News & Notes
Clarksville Foundry thrives after 162 years
Age-old process stands test of time
By Stacy Smith Segovia, The Leaf-Chronicle
Businesses come and go, some prospering during boom times then folding when the economy is shaky, as it is now. But Clarksville is home to many businesses that have weathered good and bad times.
One of Clarksville’s oldest, longest-lasting businesses may be a surprise, because rather than keep up with the changing times, it has, in a sense, defied them. Although Clarksville Foundry uses the latest technology to digitally analyze the composition of its metals, the process of building molds, melting metal and pouring it is virtually unchanged since the birth of the company 162 years ago, and since the birth of metal casting, some 5,000 years ago.
“We were in business during the Civil War and did some work for the Confederacy,” said Charles Foust Jr., president of Clarksville Foundry since 1981. “There’s always going to be a demand for what we do.”
Most of Clarksville Foundry’s work is creating specialty parts for industry, such as metal components for air conditioners or engines. But they also create some ornamental iron work, such as park benches based on the design used for the 1939 World’s Fair in New York, now seen around the Schermerhorn Symphony Center in Nashville.
“Organized in 1847 as Clarksville Foundry & Machine Shop, Clarksville Foundry is one of the oldest operating foundries in America,” said a written history of the foundry. “The company has withstood civil war, economic depression, technological changes and environmental mandates thanks to the owners’ unique vision and a strong desire to not merely survive, but to thrive. Today, the company manufactures high-quality custom castings in a variety of materials and in sizes and weights ranging from a few ounces to over 1,000 pounds.”
The biggest threat to Clarksville Foundry’s continued prosperity is cheaper foundry products available from China.
“The niche we fill is kind of a specialty that’s relying on quick delivery or quality,” Foust said. “You don’t have time to ship it to China or the volume is not there to justify it.”
Foust said there was once a foundry — or several — in every big city, but foundries in China have taken away much of that business.
“There’s just not a lot of what’s called jobbing foundries in this country that do small-run, specialty things,” Foust said. “People don’t realize that metal casting is a very basic industry. Like the engine block in your car. It’s very basic.”
Foust relies on modern technology to ensure products meet strict quality standards. Foundry employees use a spectrometer to digitally analyze all of the elemental components of any metal alloy.
“We purchase scrap — pretty high quality scrap — and we alloy it with whatever materials are needed for that job,” Foust said.
Foust said there will always be a demand for metal casting, for its unparalleled versatility. Like plastic that can be poured into any mold to become any shape, so can metal be formed into any shape, and is much more resilient material.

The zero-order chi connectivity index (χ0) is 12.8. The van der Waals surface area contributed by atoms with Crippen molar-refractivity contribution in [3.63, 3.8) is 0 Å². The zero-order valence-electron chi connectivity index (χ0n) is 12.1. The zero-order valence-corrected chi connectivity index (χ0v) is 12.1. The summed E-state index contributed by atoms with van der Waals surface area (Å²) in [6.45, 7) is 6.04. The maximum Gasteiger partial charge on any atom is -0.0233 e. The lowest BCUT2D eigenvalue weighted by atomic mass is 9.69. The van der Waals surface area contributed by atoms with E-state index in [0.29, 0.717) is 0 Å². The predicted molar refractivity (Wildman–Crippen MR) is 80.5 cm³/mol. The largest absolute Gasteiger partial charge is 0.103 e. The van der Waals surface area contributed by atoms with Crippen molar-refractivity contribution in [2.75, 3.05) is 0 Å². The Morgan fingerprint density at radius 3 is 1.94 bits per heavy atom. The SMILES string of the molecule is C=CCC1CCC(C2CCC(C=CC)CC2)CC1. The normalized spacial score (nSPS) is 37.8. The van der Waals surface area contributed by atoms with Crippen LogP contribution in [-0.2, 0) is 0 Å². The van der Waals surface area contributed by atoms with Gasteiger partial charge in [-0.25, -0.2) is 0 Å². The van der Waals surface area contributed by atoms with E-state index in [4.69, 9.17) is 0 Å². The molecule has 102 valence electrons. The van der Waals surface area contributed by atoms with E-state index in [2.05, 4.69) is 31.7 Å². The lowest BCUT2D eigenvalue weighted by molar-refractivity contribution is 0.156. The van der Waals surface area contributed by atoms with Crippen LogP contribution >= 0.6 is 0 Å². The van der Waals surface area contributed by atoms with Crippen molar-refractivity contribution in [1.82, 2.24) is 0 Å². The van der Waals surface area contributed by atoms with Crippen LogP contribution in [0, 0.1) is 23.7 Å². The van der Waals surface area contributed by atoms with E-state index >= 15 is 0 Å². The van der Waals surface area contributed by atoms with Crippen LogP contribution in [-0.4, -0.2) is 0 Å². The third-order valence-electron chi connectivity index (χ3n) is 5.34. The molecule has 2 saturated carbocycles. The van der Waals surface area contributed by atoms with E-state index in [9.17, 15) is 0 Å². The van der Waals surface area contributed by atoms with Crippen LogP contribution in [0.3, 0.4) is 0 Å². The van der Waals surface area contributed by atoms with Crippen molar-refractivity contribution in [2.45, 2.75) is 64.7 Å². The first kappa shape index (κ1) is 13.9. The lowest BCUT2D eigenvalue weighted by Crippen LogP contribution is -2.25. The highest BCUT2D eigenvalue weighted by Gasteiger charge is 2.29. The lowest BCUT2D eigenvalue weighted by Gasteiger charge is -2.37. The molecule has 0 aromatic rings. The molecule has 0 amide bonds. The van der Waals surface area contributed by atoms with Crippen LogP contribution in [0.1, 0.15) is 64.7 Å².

The basics have not changed since metal casting was pioneered around 3000 B.C., but improvements in control and selection of metal makeup allow vastly superior finishes and properties of end products.
How it works
To create a product, the foundry first builds a pattern, usually out of wood. James Lumpkin is a master carpenter who creates wood patterns from which molds are made. He roughs out shapes, then refines, planes and sands them, just as would an artist making a wood sculpture. Lumpkin must make his patterns using a special shrink ruler, which compensates for liquid metal’s tiny but variable rate of shrinkage that occurs when it becomes solid.
The wood pattern is then coated with sand and a binder, which forms a mold.
Then, metal scrap heated to extreme temperature — a recent batch was at 2,593 degrees — is poured into the sand-based mold.
“I’m used to seeing it, but when people come through here, they’re amazed,” said Larry Hale, a furnace operator at Clarksville Foundry for 16 years, as he stirred a vat of writhing liquid metal.
The metal looks like molten lava as it fills the molds.
“This stuff is so hot, it commands respect,” Foust said.
After they have cooled and hardened, metal parts are taken out and finished, removing seams from the molds or spouts left attached for pouring in the metal.
What they make
A list of products created by Clarksville Foundry includes:
Foust is the third member of his family to lead Clarksville Foundry. He loves his work, but especially loves being a part of any creative venture, such his recent making of a reproduction Civil War cannon.
“We do things for artists from time to time, such as Mike Andrews and Jim Diehr,” Foust said. “You can make an incredible variety of things.”
Originally published in The Leaf Chronicle, Tuesday, February 24, 2009.
(Copyright 2009, The Leaf Chronicle, reprinted with permission. For more about Clarksville and Montgomery County, Tenn., please visit www.theleafchronicle.com).
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